October 2023
Volume 64, Issue 13
Open Access
Retina  |   October 2023
Pathophysiology of Secondary Macular Hole in Rhegmatogenous Retinal Detachment
Author Affiliations & Notes
  • Isabela Martins Melo
    Department of Ophthalmology, St. Michael's Hospital/Unity Health Toronto, Toronto, Ontario, Canada
    Department of Ophthalmology and Vision Sciences, University of Toronto, Toronto, Ontario, Canada
  • Aaditeya Jhaveri
    Faculty of Medicine, University of Toronto, Toronto, Ontario, Canada
  • Aditya Bansal
    Department of Ophthalmology, St. Michael's Hospital/Unity Health Toronto, Toronto, Ontario, Canada
    Department of Ophthalmology and Vision Sciences, University of Toronto, Toronto, Ontario, Canada
  • Wei Wei Lee
    Department of Ophthalmology, St. Michael's Hospital/Unity Health Toronto, Toronto, Ontario, Canada
    Department of Ophthalmology and Vision Sciences, University of Toronto, Toronto, Ontario, Canada
  • Paola L. Oquendo
    Department of Ophthalmology, St. Michael's Hospital/Unity Health Toronto, Toronto, Ontario, Canada
    Department of Ophthalmology and Vision Sciences, University of Toronto, Toronto, Ontario, Canada
  • Christine A. Curcio
    Department of Ophthalmology and Visual Sciences, Heersink School of Medicine, University of Alabama at Birmingham, Alabama, United States
  • Rajeev H. Muni
    Department of Ophthalmology, St. Michael's Hospital/Unity Health Toronto, Toronto, Ontario, Canada
    Department of Ophthalmology and Vision Sciences, University of Toronto, Toronto, Ontario, Canada
    Faculty of Medicine, University of Toronto, Toronto, Ontario, Canada
    Kensington Vision and Research Institute, Toronto, Ontario, Canada
  • Correspondence: Rajeev H. Muni, Department of Ophthalmology, St. Michael's Hospital/Unity Health Toronto, 8th floor, Donnelly Wing, St. Michael's Hospital, 30 Bond St., Toronto, M5B 1W8, Ontario, Canada; rajeev.muni@gmail.com
Investigative Ophthalmology & Visual Science October 2023, Vol.64, 12. doi:https://doi.org/10.1167/iovs.64.13.12
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      Isabela Martins Melo, Aaditeya Jhaveri, Aditya Bansal, Wei Wei Lee, Paola L. Oquendo, Christine A. Curcio, Rajeev H. Muni; Pathophysiology of Secondary Macular Hole in Rhegmatogenous Retinal Detachment. Invest. Ophthalmol. Vis. Sci. 2023;64(13):12. https://doi.org/10.1167/iovs.64.13.12.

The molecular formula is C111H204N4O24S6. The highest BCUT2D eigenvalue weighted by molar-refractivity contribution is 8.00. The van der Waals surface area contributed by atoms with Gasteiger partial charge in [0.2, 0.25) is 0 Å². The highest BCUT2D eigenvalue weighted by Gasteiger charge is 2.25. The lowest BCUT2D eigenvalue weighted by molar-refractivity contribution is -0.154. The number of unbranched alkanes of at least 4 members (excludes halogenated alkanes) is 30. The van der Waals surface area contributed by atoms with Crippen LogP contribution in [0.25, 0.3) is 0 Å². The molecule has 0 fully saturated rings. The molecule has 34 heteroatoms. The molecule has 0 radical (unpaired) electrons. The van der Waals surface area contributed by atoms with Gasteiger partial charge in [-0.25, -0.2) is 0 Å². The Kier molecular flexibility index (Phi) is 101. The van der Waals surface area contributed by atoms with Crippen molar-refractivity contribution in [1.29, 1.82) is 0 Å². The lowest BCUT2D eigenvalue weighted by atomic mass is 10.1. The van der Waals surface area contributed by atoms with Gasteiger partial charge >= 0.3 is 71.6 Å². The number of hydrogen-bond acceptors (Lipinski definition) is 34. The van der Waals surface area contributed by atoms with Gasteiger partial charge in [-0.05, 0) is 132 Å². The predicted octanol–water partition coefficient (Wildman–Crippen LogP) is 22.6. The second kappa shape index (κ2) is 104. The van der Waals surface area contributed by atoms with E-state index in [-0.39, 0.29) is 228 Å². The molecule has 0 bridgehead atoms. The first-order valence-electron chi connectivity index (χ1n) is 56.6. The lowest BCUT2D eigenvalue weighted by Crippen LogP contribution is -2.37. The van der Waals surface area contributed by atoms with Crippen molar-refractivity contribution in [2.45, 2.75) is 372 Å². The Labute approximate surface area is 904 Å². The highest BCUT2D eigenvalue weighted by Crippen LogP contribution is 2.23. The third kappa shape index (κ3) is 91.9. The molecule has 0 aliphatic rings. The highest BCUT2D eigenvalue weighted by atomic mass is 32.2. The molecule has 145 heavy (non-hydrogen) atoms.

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Abstract

Purpose: To describe the pathophysiology of secondary macular hole (MH) in rhegmatogenous retinal detachment (RRD).

Methods: A retrospective cohort of 360 consecutive primary fovea-off RRDs presenting to St. Michael's Hospital, Toronto, from January 2012 to September 2022 were included. Preoperative OCT was assessed for bacillary layer detachment (BALAD) abnormalities. Histological sections of normal eyes were assessed to inform OCT interpretations. Primary outcome measure was the progression of BALAD to full-thickness MH (FTMH).

Results: Of the 360 patients, 22.5% (n = 81) had BALAD abnormalities at presentation. Eight percent (29/360) had associated MH, of which 79.3% (23/29) were a BALAD-lamellar hole and 20.7% (6/29) were FTMH. After reattachment, 62% of MHs persisted (18/29), of which 83% (15/18) had BALAD-lamellar holes that subsequently progressed to FTMH in a mean of 8.1 ± 3.2 days. BALAD-lamellar holes had significantly worse postoperative visual acuity (P < 0.001) when compared with other BALAD abnormalities (58/81) or with the rest of the cohort (279/360). OCT spectrum from BALAD to FTMH includes (1) cleavage planes extending from Henle fiber layer into the BALAD; (2) central outer nuclear layer thinning; (3) Müller cell cone loss with tissue remnants at the foveal walls; (4) retinal tissue operculum close to BALAD-MH; and (5) progressive thinning or degradation of the posterior band of BALAD–lamellar hole leading to FTMH. Histological specimens identified foveal regions of low mechanical stability.